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U.S. Taking Hard Line On Abortion

The Bush Administration, in what looms as a tough fight with other nations, is trying to revise a worldwide family planning agreement to eliminate language that could promote abortion.

With White House approval, American negotiators intend to change or remove the support for reproductive health services and reproductive rights that were contained in the final declaration of a UN population conference in 1994.

The development was first reported in Saturday's New York Times.

A State Department official, who spoke to The Associated Press on condition of not being identified by name, said Saturday the administration was negotiating for the approval of new language by the Asian and Pacific Population Conference.

The U.S. campaign, at talks in Bangkok, Thailand, parallels a decision in July to withhold $34 million in assistance to the UN Population Fund on grounds its programs promote abortion.

In September, President Bush formally shifted the funds to an American-run program to boost children's health overseas.

Secretary of State Colin Powell had supported the UN program saying it did "invaluable work," providing "critical population assistance to developing countries."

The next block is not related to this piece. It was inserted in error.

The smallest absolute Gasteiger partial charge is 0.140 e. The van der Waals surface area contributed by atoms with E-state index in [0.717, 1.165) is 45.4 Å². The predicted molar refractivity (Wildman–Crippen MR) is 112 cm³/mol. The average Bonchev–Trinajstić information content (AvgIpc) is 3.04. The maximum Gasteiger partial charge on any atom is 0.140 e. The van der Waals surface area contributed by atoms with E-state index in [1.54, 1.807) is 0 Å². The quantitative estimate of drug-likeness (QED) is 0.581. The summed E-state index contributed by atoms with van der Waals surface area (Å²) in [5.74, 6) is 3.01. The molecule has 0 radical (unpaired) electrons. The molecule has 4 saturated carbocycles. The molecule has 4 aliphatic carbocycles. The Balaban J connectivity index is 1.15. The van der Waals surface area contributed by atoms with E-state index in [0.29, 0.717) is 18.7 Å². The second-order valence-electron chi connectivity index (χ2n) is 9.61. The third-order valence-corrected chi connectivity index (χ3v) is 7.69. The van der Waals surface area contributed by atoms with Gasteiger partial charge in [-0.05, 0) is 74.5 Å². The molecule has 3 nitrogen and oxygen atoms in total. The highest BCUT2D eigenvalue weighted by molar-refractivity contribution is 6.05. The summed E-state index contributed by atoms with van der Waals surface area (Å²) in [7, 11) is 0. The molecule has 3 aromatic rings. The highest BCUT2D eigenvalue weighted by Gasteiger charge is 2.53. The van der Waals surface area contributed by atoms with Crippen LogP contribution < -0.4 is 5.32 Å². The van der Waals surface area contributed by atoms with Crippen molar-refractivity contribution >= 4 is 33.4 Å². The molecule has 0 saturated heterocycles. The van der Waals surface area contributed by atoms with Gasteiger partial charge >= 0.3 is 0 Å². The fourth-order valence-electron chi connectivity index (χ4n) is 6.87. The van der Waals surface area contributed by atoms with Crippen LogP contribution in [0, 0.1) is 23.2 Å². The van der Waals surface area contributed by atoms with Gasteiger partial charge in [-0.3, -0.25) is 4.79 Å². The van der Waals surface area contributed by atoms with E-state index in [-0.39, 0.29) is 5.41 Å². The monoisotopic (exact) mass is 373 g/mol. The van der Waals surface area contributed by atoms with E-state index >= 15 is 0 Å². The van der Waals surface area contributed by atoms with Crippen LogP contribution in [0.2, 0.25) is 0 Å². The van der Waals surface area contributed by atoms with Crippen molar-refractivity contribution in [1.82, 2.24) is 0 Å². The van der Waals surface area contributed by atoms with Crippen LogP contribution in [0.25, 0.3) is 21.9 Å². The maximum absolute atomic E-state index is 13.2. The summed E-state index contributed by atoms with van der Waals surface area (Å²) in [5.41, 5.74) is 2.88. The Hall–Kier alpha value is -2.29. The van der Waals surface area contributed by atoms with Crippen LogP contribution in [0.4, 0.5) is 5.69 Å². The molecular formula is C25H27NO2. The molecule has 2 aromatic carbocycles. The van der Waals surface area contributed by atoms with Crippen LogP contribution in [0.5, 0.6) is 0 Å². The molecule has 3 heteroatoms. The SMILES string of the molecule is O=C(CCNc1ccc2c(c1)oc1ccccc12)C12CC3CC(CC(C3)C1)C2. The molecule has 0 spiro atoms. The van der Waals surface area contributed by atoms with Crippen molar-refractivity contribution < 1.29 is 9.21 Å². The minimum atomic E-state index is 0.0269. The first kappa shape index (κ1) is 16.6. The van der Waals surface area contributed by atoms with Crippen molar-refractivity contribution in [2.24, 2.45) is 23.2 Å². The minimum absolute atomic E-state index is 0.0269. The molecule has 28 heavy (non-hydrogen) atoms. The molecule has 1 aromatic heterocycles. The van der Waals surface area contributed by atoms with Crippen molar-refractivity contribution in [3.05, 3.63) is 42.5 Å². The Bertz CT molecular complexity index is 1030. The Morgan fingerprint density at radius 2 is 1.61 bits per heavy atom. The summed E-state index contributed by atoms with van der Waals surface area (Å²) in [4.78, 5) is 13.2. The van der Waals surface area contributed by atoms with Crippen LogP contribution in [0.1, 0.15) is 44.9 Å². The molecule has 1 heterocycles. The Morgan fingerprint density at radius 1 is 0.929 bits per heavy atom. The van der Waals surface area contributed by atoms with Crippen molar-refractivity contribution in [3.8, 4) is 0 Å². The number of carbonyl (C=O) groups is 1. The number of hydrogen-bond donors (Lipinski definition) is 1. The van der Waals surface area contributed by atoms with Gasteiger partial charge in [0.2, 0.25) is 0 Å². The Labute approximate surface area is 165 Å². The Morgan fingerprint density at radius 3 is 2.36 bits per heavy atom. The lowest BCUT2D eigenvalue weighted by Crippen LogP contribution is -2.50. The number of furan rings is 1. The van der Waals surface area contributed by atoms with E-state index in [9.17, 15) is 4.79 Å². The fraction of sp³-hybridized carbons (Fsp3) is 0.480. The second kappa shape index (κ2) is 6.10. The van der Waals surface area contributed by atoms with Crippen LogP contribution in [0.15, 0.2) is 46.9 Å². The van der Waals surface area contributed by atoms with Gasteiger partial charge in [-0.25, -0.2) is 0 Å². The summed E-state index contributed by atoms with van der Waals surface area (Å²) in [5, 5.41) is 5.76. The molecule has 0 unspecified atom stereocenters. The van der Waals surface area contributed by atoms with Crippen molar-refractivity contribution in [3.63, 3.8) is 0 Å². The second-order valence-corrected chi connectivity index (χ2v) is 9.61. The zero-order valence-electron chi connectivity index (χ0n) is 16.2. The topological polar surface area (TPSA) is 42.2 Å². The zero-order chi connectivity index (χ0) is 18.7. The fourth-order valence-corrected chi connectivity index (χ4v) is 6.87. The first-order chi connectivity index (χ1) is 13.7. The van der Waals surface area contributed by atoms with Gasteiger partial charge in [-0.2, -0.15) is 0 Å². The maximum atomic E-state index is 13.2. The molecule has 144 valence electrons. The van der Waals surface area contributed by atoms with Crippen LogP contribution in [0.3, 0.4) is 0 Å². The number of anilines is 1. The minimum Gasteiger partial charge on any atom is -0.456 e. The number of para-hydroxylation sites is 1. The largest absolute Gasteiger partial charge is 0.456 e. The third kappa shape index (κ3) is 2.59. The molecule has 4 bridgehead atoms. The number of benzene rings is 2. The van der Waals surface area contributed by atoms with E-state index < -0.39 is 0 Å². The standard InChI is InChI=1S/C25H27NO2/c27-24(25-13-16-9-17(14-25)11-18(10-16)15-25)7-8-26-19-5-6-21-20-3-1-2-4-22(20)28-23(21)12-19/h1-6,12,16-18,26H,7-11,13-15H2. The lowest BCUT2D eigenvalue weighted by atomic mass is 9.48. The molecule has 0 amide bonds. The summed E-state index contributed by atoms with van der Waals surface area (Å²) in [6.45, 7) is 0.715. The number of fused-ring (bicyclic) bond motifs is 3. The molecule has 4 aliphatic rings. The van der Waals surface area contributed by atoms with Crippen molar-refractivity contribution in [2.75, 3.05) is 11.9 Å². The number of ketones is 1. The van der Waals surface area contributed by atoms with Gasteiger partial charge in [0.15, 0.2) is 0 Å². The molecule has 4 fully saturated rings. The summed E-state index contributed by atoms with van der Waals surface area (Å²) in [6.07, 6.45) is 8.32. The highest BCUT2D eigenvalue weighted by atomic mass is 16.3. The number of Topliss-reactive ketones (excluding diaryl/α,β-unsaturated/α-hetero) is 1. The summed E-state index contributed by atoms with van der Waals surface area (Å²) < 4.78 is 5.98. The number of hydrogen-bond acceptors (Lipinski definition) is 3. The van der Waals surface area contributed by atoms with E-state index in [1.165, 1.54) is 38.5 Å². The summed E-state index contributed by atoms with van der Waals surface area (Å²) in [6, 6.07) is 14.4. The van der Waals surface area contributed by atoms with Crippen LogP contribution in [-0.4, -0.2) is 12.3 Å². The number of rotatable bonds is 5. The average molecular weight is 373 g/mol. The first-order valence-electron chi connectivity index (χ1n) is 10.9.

Critics said the administration's decision was politically driven.

The official declined to tell the AP what steps the administration might take if it looses out in the current dispute. She said the administration hopes a consensus on language supported by everyone could be found so that there was no possible interpretation that support was being given to the legalization or promotion of abortion.

According to accounts in the Times, the U.S position has drawn criticism from Chinese, Indian and Indonesian officials, who argued it would undermine a global consensus on population policy.

Some European nations and Congressional Democrats also were said to be dismayed.

The 1994 conference was hailed by supporters of women's rights and advocates of checking explosive population growth, by giving women more control of their lives.

But the U.S. official said the declaration eight years ago could be read as support for abortions as an instrument for family planning.